Helicobacter pylori treatment knowledge, access and barriers: A cross-sectional study

Kimberly S. Bailey, Heidi E. Brown, Viktor Lekic, Kathi Pradeep, Juanita L. Merchant, Robin B. Harris

Research output: Contribution to journalArticlepeer-review

7 Scopus citations


Background: Helicobacter pylori (Hp) is among the most common bacterial infections in the world and one of the most common infectious agents linked to malignancy, gastric cancer (GC). Within the US there is high disparity in the rates of Hp infection and associated diseases. Hp infection is treatable, and knowledge may influence screening and treatment seeking behaviors. Materials and Methods: In this cross-sectional study of 1042 respondents recruited from the Online Amazon MTurk platform, we sought to assess baseline knowledge of Hp and to gain insight into barriers related to Hp care. Results: Just over half (52.3%) reported some prior knowledge of Hp with 11.7% (n = 122) reporting being treated for Hp themselves and 21.4% reporting family members diagnosed with Hp. Of respondents reporting prior treatment, 95 (78%) reported GI upset and 27 (21%) reported not completing medications. Specific to Hp and GC, 70% indicated that a belief that the treatment was worse than the symptoms would affect their willingness to seek care, while 81% indicated knowing Hp can cause GC would affect their treatment decisions and knowing their gastric symptoms were caused by Hp would affect their willingness to receive care. Conclusions: Knowledge of Hp in this US sample of online respondents is low and self-reported difficulties with treatment compliance is high. Increasing awareness of this infection and addressing the challenges to treatment compliance could potentially reduce rates of Hp antibiotic resistance and progression to GC or other complications of Hp infection.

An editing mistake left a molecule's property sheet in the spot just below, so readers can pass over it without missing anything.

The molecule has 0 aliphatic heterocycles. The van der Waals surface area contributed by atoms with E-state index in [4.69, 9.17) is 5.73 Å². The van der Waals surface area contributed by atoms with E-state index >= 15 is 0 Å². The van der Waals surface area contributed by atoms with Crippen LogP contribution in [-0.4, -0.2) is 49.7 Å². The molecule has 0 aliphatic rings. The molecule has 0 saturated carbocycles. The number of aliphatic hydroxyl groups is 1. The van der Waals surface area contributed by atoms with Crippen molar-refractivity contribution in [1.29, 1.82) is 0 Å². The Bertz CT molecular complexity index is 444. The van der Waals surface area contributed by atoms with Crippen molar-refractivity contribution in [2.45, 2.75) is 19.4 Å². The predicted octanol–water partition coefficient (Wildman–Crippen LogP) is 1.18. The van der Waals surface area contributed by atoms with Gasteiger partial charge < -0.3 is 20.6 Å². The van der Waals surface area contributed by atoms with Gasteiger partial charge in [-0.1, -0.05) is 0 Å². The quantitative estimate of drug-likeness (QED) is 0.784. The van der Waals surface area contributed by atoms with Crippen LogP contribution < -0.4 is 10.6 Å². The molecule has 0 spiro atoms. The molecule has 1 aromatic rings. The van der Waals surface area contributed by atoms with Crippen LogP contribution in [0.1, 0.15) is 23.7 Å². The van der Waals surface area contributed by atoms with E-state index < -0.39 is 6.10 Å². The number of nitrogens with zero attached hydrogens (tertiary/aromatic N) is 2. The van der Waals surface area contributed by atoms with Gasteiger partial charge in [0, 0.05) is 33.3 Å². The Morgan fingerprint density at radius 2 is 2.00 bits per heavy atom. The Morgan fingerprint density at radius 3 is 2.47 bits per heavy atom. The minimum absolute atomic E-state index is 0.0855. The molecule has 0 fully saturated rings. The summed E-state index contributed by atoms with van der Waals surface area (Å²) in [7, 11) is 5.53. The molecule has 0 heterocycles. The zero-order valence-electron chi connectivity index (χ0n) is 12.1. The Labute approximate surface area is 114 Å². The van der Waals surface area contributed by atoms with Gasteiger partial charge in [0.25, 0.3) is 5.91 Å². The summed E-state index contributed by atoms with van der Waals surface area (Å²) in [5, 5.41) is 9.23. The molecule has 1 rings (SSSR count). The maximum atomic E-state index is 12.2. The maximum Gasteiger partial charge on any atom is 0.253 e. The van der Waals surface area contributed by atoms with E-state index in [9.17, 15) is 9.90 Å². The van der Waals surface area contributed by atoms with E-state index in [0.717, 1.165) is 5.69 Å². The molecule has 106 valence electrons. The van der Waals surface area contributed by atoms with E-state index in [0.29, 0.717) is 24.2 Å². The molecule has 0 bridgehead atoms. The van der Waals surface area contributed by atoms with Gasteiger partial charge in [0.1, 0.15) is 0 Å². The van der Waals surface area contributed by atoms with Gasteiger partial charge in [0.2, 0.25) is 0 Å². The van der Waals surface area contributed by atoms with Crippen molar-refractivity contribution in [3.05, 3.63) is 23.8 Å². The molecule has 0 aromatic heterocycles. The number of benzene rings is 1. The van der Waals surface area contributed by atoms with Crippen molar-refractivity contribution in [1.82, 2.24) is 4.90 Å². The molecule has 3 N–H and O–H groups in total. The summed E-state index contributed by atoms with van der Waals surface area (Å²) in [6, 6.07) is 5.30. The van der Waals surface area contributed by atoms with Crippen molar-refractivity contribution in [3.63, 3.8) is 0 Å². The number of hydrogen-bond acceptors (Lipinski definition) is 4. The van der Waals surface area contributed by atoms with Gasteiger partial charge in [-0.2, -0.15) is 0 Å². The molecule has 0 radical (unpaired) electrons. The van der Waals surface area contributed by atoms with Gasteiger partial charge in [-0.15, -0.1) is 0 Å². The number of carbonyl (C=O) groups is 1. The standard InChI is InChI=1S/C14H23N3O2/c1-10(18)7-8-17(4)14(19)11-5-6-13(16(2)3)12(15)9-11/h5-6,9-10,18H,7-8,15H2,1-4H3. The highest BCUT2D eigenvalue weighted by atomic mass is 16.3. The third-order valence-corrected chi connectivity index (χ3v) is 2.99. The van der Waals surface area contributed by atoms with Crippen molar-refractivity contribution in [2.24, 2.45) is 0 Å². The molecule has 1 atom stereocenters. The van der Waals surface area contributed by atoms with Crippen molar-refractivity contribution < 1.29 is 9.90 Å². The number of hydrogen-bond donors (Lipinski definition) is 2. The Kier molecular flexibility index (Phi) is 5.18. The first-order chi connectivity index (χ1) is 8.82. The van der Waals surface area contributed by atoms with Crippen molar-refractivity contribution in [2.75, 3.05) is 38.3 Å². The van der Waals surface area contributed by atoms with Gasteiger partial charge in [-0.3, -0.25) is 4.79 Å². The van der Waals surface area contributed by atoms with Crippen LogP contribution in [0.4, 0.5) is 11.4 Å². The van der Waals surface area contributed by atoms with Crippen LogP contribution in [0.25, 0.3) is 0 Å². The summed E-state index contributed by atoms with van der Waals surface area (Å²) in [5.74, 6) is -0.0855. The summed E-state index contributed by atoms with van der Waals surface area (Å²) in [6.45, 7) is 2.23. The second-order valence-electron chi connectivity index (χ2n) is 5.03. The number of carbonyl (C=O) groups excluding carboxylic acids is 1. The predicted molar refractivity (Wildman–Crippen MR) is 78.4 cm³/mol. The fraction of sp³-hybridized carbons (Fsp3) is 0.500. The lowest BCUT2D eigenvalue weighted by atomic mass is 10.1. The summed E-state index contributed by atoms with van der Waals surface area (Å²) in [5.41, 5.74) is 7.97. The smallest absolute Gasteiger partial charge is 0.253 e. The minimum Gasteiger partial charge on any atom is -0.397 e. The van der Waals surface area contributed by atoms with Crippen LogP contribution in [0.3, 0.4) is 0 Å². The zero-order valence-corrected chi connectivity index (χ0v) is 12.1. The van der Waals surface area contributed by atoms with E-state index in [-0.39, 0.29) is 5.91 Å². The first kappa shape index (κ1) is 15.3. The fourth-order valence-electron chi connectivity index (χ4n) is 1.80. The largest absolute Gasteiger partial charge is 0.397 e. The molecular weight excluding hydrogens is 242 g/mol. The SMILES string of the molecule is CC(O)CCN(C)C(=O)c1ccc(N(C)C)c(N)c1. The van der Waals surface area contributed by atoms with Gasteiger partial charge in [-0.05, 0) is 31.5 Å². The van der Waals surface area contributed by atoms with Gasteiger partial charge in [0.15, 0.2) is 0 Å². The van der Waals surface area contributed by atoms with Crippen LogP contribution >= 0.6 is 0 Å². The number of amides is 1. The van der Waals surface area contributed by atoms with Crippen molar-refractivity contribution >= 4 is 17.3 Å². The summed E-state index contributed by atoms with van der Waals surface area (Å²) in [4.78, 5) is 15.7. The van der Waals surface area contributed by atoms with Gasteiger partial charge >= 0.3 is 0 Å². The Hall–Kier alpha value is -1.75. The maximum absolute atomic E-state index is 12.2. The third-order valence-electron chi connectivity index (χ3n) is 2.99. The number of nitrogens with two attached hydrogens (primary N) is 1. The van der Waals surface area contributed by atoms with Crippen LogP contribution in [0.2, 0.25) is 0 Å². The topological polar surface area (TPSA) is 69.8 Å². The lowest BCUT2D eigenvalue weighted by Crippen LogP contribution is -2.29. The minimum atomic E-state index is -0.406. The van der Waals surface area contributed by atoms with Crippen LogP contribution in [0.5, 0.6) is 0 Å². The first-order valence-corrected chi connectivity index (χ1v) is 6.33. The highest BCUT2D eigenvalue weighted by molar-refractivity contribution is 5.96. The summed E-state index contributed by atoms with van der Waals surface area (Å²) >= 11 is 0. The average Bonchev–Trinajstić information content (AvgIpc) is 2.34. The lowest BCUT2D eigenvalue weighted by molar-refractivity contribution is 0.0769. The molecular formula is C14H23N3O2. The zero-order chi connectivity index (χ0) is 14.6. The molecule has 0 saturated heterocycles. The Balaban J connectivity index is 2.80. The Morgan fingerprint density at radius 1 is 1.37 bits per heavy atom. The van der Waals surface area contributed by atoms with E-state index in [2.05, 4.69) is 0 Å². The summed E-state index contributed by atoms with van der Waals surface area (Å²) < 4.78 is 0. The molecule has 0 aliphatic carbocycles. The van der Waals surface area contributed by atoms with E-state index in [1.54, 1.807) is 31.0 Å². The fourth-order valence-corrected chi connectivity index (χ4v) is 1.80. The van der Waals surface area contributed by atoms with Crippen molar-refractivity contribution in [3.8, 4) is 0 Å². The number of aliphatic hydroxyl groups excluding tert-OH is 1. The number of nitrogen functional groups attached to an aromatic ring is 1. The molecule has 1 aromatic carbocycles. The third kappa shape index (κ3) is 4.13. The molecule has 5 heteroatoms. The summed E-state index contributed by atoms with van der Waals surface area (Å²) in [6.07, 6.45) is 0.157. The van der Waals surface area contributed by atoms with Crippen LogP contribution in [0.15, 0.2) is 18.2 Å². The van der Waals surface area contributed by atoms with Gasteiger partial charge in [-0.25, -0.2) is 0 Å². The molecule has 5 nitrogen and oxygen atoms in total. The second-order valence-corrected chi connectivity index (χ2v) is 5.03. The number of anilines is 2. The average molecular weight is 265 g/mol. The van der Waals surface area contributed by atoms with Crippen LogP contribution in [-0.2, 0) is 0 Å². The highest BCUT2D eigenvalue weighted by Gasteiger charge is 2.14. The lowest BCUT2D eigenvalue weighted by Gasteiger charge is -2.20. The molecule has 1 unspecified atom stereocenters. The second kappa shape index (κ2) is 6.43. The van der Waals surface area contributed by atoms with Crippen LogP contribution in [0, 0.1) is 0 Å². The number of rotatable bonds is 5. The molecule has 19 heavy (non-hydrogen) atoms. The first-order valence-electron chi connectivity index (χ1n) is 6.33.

Original languageEnglish (US)
Article numbere12954
Issue number2
StatePublished - Apr 2023


  • attitude
  • compliance
  • helicobacter pylori
  • knowledge
  • practice

ASJC Scopus subject areas

  • Gastroenterology
  • Infectious Diseases


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